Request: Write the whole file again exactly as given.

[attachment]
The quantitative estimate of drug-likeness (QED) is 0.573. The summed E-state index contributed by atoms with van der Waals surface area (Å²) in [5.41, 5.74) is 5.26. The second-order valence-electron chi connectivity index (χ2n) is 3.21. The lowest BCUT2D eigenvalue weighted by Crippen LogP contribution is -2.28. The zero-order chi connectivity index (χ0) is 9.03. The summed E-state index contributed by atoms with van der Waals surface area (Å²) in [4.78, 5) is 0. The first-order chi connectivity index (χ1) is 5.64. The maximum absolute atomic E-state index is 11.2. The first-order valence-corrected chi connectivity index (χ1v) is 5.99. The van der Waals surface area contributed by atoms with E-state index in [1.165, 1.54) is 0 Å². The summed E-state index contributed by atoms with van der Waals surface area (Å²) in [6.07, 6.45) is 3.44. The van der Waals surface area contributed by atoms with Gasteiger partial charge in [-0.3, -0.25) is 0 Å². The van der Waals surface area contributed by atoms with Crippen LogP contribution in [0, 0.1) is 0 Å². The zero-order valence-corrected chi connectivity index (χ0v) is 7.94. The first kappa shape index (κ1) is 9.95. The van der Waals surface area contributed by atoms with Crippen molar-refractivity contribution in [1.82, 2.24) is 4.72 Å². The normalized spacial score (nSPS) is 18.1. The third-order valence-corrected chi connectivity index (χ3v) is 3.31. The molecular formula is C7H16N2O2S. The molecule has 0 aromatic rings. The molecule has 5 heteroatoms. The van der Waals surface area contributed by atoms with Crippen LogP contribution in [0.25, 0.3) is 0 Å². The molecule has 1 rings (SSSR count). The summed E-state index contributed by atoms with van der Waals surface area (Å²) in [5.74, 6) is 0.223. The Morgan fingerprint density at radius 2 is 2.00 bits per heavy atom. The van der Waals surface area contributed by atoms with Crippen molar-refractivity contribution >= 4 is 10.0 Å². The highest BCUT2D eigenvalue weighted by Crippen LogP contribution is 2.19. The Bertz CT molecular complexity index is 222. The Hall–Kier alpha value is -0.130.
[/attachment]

The quantitative estimate of drug-likeness (QED) is 0.573. The summed E-state index contributed by atoms with van der Waals surface area (Å²) in [5.41, 5.74) is 5.26. The second-order valence-electron chi connectivity index (χ2n) is 3.21. The lowest BCUT2D eigenvalue weighted by Crippen LogP contribution is -2.28. The zero-order chi connectivity index (χ0) is 9.03. The summed E-state index contributed by atoms with van der Waals surface area (Å²) in [4.78, 5) is 0. The first-order chi connectivity index (χ1) is 5.64. The maximum absolute atomic E-state index is 11.2. The first-order valence-corrected chi connectivity index (χ1v) is 5.99. The van der Waals surface area contributed by atoms with E-state index in [1.165, 1.54) is 0 Å². The summed E-state index contributed by atoms with van der Waals surface area (Å²) in [6.07, 6.45) is 3.44. The van der Waals surface area contributed by atoms with Gasteiger partial charge in [-0.3, -0.25) is 0 Å². The van der Waals surface area contributed by atoms with Crippen LogP contribution in [0, 0.1) is 0 Å². The zero-order valence-corrected chi connectivity index (χ0v) is 7.94. The first kappa shape index (κ1) is 9.95. The van der Waals surface area contributed by atoms with Crippen molar-refractivity contribution in [1.82, 2.24) is 4.72 Å². The normalized spacial score (nSPS) is 18.1. The third-order valence-corrected chi connectivity index (χ3v) is 3.31. The molecular formula is C7H16N2O2S. The molecule has 0 aromatic rings. The molecule has 5 heteroatoms. The van der Waals surface area contributed by atoms with Crippen LogP contribution in [0.25, 0.3) is 0 Å². The molecule has 1 rings (SSSR count). The summed E-state index contributed by atoms with van der Waals surface area (Å²) in [5.74, 6) is 0.223. The Morgan fingerprint density at radius 2 is 2.00 bits per heavy atom. The van der Waals surface area contributed by atoms with Crippen molar-refractivity contribution >= 4 is 10.0 Å². The highest BCUT2D eigenvalue weighted by Crippen LogP contribution is 2.19. The Bertz CT molecular complexity index is 222. The Hall–Kier alpha value is -0.130.